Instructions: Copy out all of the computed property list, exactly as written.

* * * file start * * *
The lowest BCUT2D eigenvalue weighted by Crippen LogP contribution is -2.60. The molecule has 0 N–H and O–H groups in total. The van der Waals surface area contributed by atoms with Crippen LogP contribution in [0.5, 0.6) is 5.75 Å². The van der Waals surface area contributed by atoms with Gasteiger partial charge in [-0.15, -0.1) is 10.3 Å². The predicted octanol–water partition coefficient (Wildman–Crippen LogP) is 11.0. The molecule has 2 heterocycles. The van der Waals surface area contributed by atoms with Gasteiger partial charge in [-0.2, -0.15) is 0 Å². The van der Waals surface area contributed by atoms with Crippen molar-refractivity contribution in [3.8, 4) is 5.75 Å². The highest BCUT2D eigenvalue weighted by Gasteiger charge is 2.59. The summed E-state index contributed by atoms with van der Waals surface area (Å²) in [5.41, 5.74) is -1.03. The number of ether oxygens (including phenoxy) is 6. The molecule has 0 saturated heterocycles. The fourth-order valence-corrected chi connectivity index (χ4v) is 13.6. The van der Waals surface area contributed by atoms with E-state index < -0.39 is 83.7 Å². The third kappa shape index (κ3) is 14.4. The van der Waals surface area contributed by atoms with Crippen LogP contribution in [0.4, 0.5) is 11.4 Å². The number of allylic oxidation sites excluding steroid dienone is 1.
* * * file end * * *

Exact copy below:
The lowest BCUT2D eigenvalue weighted by Crippen LogP contribution is -2.60. The molecule has 0 N–H and O–H groups in total. The van der Waals surface area contributed by atoms with Crippen LogP contribution in [0.5, 0.6) is 5.75 Å². The van der Waals surface area contributed by atoms with Gasteiger partial charge in [-0.15, -0.1) is 10.3 Å². The predicted octanol–water partition coefficient (Wildman–Crippen LogP) is 11.0. The molecule has 2 heterocycles. The van der Waals surface area contributed by atoms with Gasteiger partial charge in [-0.2, -0.15) is 0 Å². The van der Waals surface area contributed by atoms with Crippen molar-refractivity contribution in [3.8, 4) is 5.75 Å². The highest BCUT2D eigenvalue weighted by Gasteiger charge is 2.59. The summed E-state index contributed by atoms with van der Waals surface area (Å²) in [5.41, 5.74) is -1.03. The number of ether oxygens (including phenoxy) is 6. The molecule has 0 saturated heterocycles. The fourth-order valence-corrected chi connectivity index (χ4v) is 13.6. The van der Waals surface area contributed by atoms with E-state index < -0.39 is 83.7 Å². The third kappa shape index (κ3) is 14.4. The van der Waals surface area contributed by atoms with Crippen LogP contribution in [0.4, 0.5) is 11.4 Å². The number of allylic oxidation sites excluding steroid dienone is 1.